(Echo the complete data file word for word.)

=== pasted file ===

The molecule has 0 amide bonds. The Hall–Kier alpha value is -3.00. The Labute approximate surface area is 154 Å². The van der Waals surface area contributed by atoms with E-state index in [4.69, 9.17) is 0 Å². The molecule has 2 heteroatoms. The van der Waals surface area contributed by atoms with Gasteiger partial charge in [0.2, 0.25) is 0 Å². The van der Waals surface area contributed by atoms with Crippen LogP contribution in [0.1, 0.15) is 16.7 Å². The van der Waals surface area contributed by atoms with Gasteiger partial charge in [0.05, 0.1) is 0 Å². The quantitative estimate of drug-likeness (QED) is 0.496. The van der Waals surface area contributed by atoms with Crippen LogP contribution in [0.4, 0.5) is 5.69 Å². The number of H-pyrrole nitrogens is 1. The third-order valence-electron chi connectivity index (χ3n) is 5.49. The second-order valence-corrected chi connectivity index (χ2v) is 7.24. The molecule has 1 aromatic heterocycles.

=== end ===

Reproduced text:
The molecule has 0 amide bonds. The Hall–Kier alpha value is -3.00. The Labute approximate surface area is 154 Å². The van der Waals surface area contributed by atoms with E-state index in [4.69, 9.17) is 0 Å². The molecule has 2 heteroatoms. The van der Waals surface area contributed by atoms with Gasteiger partial charge in [0.2, 0.25) is 0 Å². The van der Waals surface area contributed by atoms with Crippen LogP contribution in [0.1, 0.15) is 16.7 Å². The van der Waals surface area contributed by atoms with Gasteiger partial charge in [0.05, 0.1) is 0 Å². The quantitative estimate of drug-likeness (QED) is 0.496. The van der Waals surface area contributed by atoms with Crippen LogP contribution in [0.4, 0.5) is 5.69 Å². The number of H-pyrrole nitrogens is 1. The third-order valence-electron chi connectivity index (χ3n) is 5.49. The second-order valence-corrected chi connectivity index (χ2v) is 7.24. The molecule has 1 aromatic heterocycles.